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LEGISLATION Outline - Legislative Process Players...

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Legislative Process Players Legislators (House = 2 year terms, Senate = 6 year terms) Self-interest – Getting reelected, getting elected to higher office, prestige, fame, importance, money and influence current and future, rent seeking. Strategic voting – compromise, logrolling, omnibus bills Apparently mostly motivated by constituent interests Pork barrel politics Committee appointments to enable rent-seeking Executive (President and agencies) President exerts substantial influence over the political agenda. Bargaining Resources – The veto; agency favors; party and campaigning favors; agenda-related resources; information generation, money, pardons, commission seats. Courts, especially Supreme Court (Interpretation) Interest groups and their lobbyists and members (diffuse or narrowly focused) Grassroots Corporations Coalitions Voters with shared interests, like women, minorities, Christians Manufacture of and Distribution of Information Provide lawmakers with funds and possibility of future jobs Two different theories about why we want the legislation to jump through a bunch of hoops. Republicanism – what we should do is structure the government in ways that enforce deliberation. Liberal theory – we all know that things do not all occur in response to the public interest and therefore we should fear the government and we should make it difficult for legislation to actually be enacted. Note on How a Bill Becomes a Federal Law pg. 25 4 aspects of policy making: setting the agenda specifying alternatives from which a policy choice is to be made choosing among the alternatives; and - 1 -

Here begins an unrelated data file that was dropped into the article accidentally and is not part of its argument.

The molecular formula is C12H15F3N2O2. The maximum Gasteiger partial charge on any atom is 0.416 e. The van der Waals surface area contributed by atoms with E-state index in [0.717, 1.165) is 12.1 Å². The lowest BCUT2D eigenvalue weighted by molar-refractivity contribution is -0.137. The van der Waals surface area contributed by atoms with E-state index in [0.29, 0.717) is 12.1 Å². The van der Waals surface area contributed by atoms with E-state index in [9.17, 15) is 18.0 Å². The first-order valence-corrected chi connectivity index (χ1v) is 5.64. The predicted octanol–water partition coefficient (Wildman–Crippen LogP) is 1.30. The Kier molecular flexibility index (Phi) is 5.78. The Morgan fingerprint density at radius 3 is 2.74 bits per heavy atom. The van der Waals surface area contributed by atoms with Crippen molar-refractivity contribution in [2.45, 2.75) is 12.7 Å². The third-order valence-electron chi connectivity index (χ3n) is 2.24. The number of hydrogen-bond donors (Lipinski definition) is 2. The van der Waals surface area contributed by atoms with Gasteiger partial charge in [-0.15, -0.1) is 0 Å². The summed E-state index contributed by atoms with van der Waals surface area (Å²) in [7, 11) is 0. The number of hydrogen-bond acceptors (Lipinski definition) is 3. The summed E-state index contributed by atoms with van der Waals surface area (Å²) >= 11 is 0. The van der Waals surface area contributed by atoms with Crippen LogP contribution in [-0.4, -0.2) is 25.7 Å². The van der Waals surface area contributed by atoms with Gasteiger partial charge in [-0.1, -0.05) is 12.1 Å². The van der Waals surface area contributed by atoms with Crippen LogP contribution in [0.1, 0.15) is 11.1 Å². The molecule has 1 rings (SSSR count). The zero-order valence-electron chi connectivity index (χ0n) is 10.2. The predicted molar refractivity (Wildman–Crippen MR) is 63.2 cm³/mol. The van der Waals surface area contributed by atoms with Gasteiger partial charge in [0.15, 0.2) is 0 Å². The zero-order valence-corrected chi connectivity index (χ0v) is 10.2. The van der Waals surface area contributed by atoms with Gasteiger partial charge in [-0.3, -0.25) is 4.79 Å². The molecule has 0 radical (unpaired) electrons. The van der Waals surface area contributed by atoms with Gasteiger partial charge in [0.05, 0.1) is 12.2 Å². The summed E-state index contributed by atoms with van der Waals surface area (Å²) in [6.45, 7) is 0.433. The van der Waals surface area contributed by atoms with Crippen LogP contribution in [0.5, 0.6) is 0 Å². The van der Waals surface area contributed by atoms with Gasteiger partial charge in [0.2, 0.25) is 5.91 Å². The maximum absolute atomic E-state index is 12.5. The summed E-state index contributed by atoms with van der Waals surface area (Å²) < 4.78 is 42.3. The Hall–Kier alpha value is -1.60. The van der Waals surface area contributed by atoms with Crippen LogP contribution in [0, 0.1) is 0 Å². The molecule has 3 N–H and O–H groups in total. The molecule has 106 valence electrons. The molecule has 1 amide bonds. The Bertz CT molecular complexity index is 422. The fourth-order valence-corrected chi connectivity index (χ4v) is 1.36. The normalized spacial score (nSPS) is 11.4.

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implementing the decision colloquies – rehearsed questions posed to the bill’s sponsor in order to build a legislative record on some issues. Inertia principle of bills Bills are inert – they are kept bottled up in committee until an outside force gets them moving: Public demand Lobbying Effective sponsor Meritorious or clearly needed legislation As a bill gets closer to passage, its momentum makes it harder to kill or amend Energy spent early in the process is more efficient that energy expended late in the process. Advantage of early lobbying – fewer legislators involved, so fewer people to persuade Limits on Legislative action Bicameralism requirement – laws must be approved by both chambers Revenue bills must originate in House – Origination Clause Presentment requirement – laws must be signed by president or veto overridden Constitutional limits Due process and Equal Protection Federalism Separation of powers and delegation Time and Manner clause for elections First Amendment freedom of speech Equal protection Chamber rules – determine how bills are treated Election and fundraising needs Interests of constituents Passing Bills Proponents convince legislator to introduce a draft bill Bill is sent to one or more committees by the presiding officer of the legislative chamber.
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